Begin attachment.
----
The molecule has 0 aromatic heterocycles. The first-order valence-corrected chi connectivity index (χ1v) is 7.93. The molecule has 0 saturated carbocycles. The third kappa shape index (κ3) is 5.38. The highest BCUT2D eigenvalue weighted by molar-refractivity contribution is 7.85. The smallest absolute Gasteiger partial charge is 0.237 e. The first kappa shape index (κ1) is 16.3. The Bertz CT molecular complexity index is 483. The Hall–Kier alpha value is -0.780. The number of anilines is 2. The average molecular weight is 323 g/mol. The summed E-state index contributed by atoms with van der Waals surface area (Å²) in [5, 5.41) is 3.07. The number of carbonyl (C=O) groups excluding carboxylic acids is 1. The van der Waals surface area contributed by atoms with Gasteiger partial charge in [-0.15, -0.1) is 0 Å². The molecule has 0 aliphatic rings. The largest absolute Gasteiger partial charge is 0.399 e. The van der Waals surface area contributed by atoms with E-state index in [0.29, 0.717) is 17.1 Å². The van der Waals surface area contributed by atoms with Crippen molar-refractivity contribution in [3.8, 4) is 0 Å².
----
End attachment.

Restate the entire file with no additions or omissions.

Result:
The molecule has 0 aromatic heterocycles. The first-order valence-corrected chi connectivity index (χ1v) is 7.93. The molecule has 0 saturated carbocycles. The third kappa shape index (κ3) is 5.38. The highest BCUT2D eigenvalue weighted by molar-refractivity contribution is 7.85. The smallest absolute Gasteiger partial charge is 0.237 e. The first kappa shape index (κ1) is 16.3. The Bertz CT molecular complexity index is 483. The Hall–Kier alpha value is -0.780. The number of anilines is 2. The average molecular weight is 323 g/mol. The summed E-state index contributed by atoms with van der Waals surface area (Å²) in [5, 5.41) is 3.07. The number of carbonyl (C=O) groups excluding carboxylic acids is 1. The van der Waals surface area contributed by atoms with Gasteiger partial charge in [-0.15, -0.1) is 0 Å². The molecule has 0 aliphatic rings. The largest absolute Gasteiger partial charge is 0.399 e. The van der Waals surface area contributed by atoms with E-state index in [0.29, 0.717) is 17.1 Å². The van der Waals surface area contributed by atoms with Crippen molar-refractivity contribution in [3.8, 4) is 0 Å².